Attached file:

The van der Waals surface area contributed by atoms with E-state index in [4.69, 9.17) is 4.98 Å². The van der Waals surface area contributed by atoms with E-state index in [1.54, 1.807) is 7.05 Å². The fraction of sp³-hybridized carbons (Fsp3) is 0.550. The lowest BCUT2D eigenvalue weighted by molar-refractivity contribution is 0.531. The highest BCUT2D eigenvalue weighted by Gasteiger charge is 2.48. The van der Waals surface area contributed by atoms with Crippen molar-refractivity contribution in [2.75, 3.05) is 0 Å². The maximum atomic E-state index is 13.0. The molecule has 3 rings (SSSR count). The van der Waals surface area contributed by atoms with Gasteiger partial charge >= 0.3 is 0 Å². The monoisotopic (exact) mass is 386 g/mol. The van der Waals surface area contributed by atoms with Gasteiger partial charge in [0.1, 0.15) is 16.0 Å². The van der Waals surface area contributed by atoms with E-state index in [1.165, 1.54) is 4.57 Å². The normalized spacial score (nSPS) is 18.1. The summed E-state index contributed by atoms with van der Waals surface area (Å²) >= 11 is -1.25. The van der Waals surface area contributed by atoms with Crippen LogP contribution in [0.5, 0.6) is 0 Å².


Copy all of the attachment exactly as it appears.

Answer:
The van der Waals surface area contributed by atoms with E-state index in [4.69, 9.17) is 4.98 Å². The van der Waals surface area contributed by atoms with E-state index in [1.54, 1.807) is 7.05 Å². The fraction of sp³-hybridized carbons (Fsp3) is 0.550. The lowest BCUT2D eigenvalue weighted by molar-refractivity contribution is 0.531. The highest BCUT2D eigenvalue weighted by Gasteiger charge is 2.48. The van der Waals surface area contributed by atoms with Crippen molar-refractivity contribution in [2.75, 3.05) is 0 Å². The maximum atomic E-state index is 13.0. The molecule has 3 rings (SSSR count). The van der Waals surface area contributed by atoms with Gasteiger partial charge >= 0.3 is 0 Å². The monoisotopic (exact) mass is 386 g/mol. The van der Waals surface area contributed by atoms with Gasteiger partial charge in [0.1, 0.15) is 16.0 Å². The van der Waals surface area contributed by atoms with E-state index in [1.165, 1.54) is 4.57 Å². The normalized spacial score (nSPS) is 18.1. The summed E-state index contributed by atoms with van der Waals surface area (Å²) >= 11 is -1.25. The van der Waals surface area contributed by atoms with Crippen LogP contribution in [0.5, 0.6) is 0 Å².